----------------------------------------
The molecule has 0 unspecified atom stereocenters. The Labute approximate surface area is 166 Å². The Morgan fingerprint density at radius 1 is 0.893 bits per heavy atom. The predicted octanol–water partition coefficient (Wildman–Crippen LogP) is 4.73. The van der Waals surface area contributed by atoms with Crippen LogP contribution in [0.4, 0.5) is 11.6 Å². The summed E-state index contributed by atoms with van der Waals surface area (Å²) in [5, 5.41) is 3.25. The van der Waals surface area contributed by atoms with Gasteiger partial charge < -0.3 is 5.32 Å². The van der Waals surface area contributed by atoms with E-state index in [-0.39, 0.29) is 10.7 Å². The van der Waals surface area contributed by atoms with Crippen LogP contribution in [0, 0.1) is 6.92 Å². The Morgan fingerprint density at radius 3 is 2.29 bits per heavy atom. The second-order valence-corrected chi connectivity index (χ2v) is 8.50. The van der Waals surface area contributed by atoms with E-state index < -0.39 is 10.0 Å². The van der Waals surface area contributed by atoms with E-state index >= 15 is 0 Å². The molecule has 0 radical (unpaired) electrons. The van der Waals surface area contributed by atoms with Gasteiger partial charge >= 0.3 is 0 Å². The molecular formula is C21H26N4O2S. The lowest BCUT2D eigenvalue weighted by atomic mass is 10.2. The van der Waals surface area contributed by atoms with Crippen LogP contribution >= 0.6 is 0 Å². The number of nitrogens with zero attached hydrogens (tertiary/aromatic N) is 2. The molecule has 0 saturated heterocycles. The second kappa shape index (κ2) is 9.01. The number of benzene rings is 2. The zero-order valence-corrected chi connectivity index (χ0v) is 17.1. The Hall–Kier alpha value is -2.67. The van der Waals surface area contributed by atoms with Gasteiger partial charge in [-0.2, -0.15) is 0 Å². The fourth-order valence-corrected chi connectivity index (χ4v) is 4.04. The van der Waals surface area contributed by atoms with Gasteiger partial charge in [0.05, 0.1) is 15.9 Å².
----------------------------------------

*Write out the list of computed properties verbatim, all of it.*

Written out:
The molecule has 0 unspecified atom stereocenters. The Labute approximate surface area is 166 Å². The Morgan fingerprint density at radius 1 is 0.893 bits per heavy atom. The predicted octanol–water partition coefficient (Wildman–Crippen LogP) is 4.73. The van der Waals surface area contributed by atoms with Crippen LogP contribution in [0.4, 0.5) is 11.6 Å². The summed E-state index contributed by atoms with van der Waals surface area (Å²) in [5, 5.41) is 3.25. The van der Waals surface area contributed by atoms with Gasteiger partial charge < -0.3 is 5.32 Å². The van der Waals surface area contributed by atoms with E-state index in [-0.39, 0.29) is 10.7 Å². The van der Waals surface area contributed by atoms with Crippen LogP contribution in [0, 0.1) is 6.92 Å². The Morgan fingerprint density at radius 3 is 2.29 bits per heavy atom. The second-order valence-corrected chi connectivity index (χ2v) is 8.50. The van der Waals surface area contributed by atoms with E-state index < -0.39 is 10.0 Å². The van der Waals surface area contributed by atoms with E-state index >= 15 is 0 Å². The molecule has 0 radical (unpaired) electrons. The van der Waals surface area contributed by atoms with Gasteiger partial charge >= 0.3 is 0 Å². The molecular formula is C21H26N4O2S. The lowest BCUT2D eigenvalue weighted by atomic mass is 10.2. The van der Waals surface area contributed by atoms with Crippen LogP contribution >= 0.6 is 0 Å². The number of nitrogens with zero attached hydrogens (tertiary/aromatic N) is 2. The molecule has 0 saturated heterocycles. The second kappa shape index (κ2) is 9.01. The number of benzene rings is 2. The zero-order valence-corrected chi connectivity index (χ0v) is 17.1. The Hall–Kier alpha value is -2.67. The van der Waals surface area contributed by atoms with Gasteiger partial charge in [-0.2, -0.15) is 0 Å². The fourth-order valence-corrected chi connectivity index (χ4v) is 4.04. The van der Waals surface area contributed by atoms with Gasteiger partial charge in [0.05, 0.1) is 15.9 Å².